In order to reach the maximum possible consensus, regarding the regulation by law of telework in Cyprus, the Tripartite Technical Committee convened next Friday, agreed within the Workers' Advisory Body.
As it is known, the deputy director of the Labor Relations Department of the Ministry of Labor, Andis Apostolou, was appointed head of the Tripartite Technical Committee and it includes representatives of the unions and the employers' organizations. In view of the new meeting, the Ministry of Labor, together with the invitation, re-sent to the social partners the Greek law on telework. The aim of the meeting, which will take place next Friday morning, will be to exchange views and formulate joint proposals to the Minister of Labor, with the aim of preparing a government bill on telework, which will be presented before a new meeting of the Labor Advisory Board.
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It is recalled that at the last meeting of the Labor Advisory Board, the Minister of Labor Zeta Aimilianidou rejected the request of employers' organizations for the adoption of the framework agreement reached years ago at European level for teleworking and insisted on the need for legislation. In addition, the social partners had already sent their positions on the law of the Hellenic Republic on the subject, which will be communicated to all parties, before the meeting scheduled for Friday.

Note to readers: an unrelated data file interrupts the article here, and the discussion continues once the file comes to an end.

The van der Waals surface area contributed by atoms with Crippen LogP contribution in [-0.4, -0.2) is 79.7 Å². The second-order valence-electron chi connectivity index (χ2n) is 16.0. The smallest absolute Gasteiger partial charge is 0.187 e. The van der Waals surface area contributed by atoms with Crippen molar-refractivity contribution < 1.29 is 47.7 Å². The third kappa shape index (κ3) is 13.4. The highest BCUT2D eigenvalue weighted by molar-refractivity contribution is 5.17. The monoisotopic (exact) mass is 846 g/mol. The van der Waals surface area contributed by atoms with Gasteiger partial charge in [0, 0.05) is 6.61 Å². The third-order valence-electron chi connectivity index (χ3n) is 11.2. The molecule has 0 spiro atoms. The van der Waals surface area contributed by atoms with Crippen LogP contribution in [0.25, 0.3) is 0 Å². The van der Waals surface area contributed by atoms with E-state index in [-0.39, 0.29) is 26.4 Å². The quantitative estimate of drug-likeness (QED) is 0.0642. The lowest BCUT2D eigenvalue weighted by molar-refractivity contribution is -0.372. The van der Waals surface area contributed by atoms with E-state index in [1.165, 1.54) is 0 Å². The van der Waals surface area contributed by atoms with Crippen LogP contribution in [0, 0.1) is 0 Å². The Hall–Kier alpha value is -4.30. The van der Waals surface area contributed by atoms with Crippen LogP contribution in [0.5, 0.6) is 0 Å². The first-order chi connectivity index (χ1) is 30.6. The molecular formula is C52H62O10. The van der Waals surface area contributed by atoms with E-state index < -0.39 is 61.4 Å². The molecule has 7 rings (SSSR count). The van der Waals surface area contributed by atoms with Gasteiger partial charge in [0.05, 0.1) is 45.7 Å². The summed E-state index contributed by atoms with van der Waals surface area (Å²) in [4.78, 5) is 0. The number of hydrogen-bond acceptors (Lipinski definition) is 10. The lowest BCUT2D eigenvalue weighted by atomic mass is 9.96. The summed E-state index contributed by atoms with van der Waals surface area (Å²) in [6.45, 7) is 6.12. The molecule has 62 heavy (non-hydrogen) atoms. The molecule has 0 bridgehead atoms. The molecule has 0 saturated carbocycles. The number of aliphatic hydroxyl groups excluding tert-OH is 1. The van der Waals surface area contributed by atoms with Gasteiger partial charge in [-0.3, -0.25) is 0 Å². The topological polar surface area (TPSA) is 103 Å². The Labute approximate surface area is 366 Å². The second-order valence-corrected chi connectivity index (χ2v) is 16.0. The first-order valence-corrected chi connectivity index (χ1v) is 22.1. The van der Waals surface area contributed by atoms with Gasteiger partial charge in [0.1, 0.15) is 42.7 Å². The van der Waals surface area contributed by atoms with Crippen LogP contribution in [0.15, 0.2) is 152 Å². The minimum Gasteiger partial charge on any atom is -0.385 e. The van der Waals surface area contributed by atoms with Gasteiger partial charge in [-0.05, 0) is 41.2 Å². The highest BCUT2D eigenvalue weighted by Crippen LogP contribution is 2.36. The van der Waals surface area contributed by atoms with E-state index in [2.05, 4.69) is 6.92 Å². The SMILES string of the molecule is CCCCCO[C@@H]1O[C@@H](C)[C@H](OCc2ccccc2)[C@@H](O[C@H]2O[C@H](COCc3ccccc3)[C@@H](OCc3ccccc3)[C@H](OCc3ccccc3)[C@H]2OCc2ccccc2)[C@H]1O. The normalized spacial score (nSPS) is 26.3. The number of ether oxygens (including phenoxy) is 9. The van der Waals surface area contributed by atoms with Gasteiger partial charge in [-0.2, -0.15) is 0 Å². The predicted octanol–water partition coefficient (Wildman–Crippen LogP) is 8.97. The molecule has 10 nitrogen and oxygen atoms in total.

Greek legislation, as we wrote again, ensures, among other things, that telework is agreed between the two parties – employee and employer – and is not required.
Under the same framework, exceptionally, since work can be provided remotely, teleworking can also be applied for health reasons. Specifically, either “after a decision of the employer, for reasons of protection of public health, whose assistance is established by a decision of the Minister of Health and the co-competent Minister and for how long these reasons last” but also at the request of himself employee, in case of a documented risk to his health, which will be avoided if he works through telework and not at the employer's premises and for as long as this risk lasts.
The employee's right to disconnect
The Greek bill also guarantees the right to disconnect due to teleworking. In particular, the framework applicable in Greece states that the teleworker has the right to disconnect, which is his right to be completely absent from the provision of his work and, in particular, not to communicate digitally and not to answer phone calls, emails mail or in any form of communication outside of working hours and during his legal leave. It is further clarified that any discrimination against a teleworker is prohibited, because he exercised the right to disconnect. The same framework also clarifies that, during teleworking, the employer bears the costs incurred by the employee, namely the costs of equipment, telecommunications, equipment maintenance and repair.